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Music Picks

Soft Beauty in Dark Places

Why Chet's slow, sunny crooning has won me over.

By Elaine Corden 28 Jun 2007 | TheTyee.ca

Elaine Corden is a regular Music Picks columnist for The Tyee.

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Victoria's Chet. Photo by Hana.

The first and last time I saw Victoria band Chet perform live was also the first time I ever fell asleep standing up. Chet's somnambulant, whisper-quiet show at Vancouver's Red Room seemed to enthral the folk sitting cross-legged in the middle of the dance floor, but for me it was lacklustre, and I fell asleep standing, like a bored housecat, rocking back and forth until a tap on the shoulder from a friend brought me back to consciousness. I was less than impressed. I like maudlin quietcore as much as the next person, but this group was just barely north of comatose.

I hadn't thought about the group since that show almost four years ago, until a month ago, a friend demanded that I listen to their new album, Fight Against Darkness, which was released March of this year. And, seeing as it has been playing on my stereo since, to the exclusion of almost everything else, I'm forced to admit I may have slept through something great.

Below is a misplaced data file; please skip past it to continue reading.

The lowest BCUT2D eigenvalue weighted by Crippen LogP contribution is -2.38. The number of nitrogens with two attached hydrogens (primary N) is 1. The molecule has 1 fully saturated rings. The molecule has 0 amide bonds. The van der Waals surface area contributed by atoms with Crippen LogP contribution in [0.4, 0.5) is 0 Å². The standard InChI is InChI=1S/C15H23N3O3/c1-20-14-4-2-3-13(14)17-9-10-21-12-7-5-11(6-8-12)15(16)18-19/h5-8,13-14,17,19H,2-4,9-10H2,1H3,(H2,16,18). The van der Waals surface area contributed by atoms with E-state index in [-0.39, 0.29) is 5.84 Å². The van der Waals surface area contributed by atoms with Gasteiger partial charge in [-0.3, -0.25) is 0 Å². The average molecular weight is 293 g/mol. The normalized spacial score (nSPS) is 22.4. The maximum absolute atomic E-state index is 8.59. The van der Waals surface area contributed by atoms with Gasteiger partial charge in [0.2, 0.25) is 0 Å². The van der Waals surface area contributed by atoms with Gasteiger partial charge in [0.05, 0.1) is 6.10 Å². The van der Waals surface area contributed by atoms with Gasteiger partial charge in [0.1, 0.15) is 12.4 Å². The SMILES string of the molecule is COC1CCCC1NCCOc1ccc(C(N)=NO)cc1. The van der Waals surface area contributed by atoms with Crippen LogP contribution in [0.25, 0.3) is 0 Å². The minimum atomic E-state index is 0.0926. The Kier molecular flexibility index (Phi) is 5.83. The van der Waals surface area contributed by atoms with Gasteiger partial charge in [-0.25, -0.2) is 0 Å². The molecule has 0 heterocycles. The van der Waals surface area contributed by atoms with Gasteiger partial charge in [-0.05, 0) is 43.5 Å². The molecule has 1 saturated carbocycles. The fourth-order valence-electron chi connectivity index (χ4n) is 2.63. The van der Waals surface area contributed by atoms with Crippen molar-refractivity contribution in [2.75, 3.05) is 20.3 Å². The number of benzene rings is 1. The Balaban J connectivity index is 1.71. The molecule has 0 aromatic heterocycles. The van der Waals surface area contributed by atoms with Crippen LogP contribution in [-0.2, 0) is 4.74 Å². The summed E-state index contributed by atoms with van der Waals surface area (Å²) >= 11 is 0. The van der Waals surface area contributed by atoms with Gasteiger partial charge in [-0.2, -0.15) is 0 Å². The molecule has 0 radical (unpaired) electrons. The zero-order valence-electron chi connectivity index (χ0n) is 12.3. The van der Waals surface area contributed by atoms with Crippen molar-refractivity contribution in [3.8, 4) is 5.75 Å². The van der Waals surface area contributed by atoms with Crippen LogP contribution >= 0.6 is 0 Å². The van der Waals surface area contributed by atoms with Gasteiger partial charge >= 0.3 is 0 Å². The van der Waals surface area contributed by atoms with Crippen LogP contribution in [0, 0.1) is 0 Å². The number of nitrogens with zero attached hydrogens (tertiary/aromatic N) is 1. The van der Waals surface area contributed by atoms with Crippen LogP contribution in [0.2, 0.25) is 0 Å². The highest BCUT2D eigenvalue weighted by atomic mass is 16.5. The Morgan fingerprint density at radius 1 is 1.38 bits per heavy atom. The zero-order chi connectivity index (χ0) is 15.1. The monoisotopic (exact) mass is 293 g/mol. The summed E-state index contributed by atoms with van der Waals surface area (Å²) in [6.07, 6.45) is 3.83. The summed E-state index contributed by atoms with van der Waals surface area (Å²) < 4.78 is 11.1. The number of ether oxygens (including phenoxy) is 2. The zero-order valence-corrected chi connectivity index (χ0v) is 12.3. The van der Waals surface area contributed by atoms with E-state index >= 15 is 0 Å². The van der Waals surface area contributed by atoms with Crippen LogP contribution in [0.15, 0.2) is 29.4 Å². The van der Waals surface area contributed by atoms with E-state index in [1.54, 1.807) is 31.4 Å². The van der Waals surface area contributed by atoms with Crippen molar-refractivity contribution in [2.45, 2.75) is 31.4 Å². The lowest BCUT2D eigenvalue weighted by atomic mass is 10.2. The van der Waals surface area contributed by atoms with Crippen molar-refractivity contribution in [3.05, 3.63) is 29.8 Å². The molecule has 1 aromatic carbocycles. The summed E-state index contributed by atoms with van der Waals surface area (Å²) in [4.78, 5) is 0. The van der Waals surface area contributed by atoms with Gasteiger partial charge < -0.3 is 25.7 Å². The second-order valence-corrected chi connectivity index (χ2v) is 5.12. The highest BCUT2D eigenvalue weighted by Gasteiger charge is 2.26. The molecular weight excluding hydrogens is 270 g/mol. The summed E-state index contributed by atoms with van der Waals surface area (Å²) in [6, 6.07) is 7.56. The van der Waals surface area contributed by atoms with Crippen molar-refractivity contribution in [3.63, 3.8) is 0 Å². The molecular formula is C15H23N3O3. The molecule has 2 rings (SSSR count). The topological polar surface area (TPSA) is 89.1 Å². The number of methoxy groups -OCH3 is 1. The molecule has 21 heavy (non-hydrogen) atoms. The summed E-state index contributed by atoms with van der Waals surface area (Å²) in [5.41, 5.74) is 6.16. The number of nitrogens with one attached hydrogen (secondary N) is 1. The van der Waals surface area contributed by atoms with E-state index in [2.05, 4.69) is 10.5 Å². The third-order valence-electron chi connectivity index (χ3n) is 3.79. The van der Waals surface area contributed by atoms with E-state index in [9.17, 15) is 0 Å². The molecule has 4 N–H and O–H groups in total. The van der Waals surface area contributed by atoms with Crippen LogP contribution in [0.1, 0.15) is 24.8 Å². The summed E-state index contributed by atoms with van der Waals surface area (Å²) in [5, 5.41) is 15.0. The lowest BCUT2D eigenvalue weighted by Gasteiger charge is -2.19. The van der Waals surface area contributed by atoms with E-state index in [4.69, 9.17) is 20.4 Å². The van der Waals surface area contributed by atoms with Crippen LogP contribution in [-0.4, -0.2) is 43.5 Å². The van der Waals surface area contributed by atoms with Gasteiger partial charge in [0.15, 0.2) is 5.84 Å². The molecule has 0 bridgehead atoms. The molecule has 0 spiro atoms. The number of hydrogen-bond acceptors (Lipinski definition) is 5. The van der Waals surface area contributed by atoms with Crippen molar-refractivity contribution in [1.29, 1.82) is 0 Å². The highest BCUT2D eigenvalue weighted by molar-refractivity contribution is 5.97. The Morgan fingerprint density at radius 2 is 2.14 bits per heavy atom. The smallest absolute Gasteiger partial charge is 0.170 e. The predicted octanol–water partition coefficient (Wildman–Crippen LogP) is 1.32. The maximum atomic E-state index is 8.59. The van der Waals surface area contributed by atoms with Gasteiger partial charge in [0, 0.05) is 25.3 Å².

The album opens with "The Shepherd," which starts slow and soft as a sigh, but quickly goes somewhere interesting, invoking something that sits at the perfect midpoint between Flannery O'Connor's Southern Gothic novels and the final scene of any given John Hughes film.

Singer Ryan Beattie's voice shifts between a cracking falsetto and a gorgeous tenor, crooning lyrics about beauty in dark places overtop jangly 50s guitar and strings -- violins, cellos -- that are achingly pretty. Indeed, Fight Against Darkness is aptly titled: nearly all the songs deal with a quest to locate brighter moments from inside the mire of the shadows. This sunnier outlook is helped by some musical forays into 1960 girl group territory, particularly on "By Night Into Paradise" (which also boasts brass from Vancouver group They Shoot Horses, Don't They?) and also on "Dollarton Harbour."

There are some heavy-lidded moments still evident, as on "Because My Name Is Lion," which sounds more like the Chet I saw four years ago, but the less adventurous songs are still disarmingly lovely. And quite frankly, Chet could fill the rest of their album with sleep-abetting tracks of waves and rainforests, and include just the ninth track, "Because I've Never Known Trouble," and I would still sing its praises.

Slow-burning and almost waltz-like at parts before bursting, last minute, into something that undeniably upbeat, the song breaks your heart and then stitches it back together with cello strings. I've listened to it more times than is decent, and I recommend you do too. It's far from sleep inducing, but it sounds like a dream.

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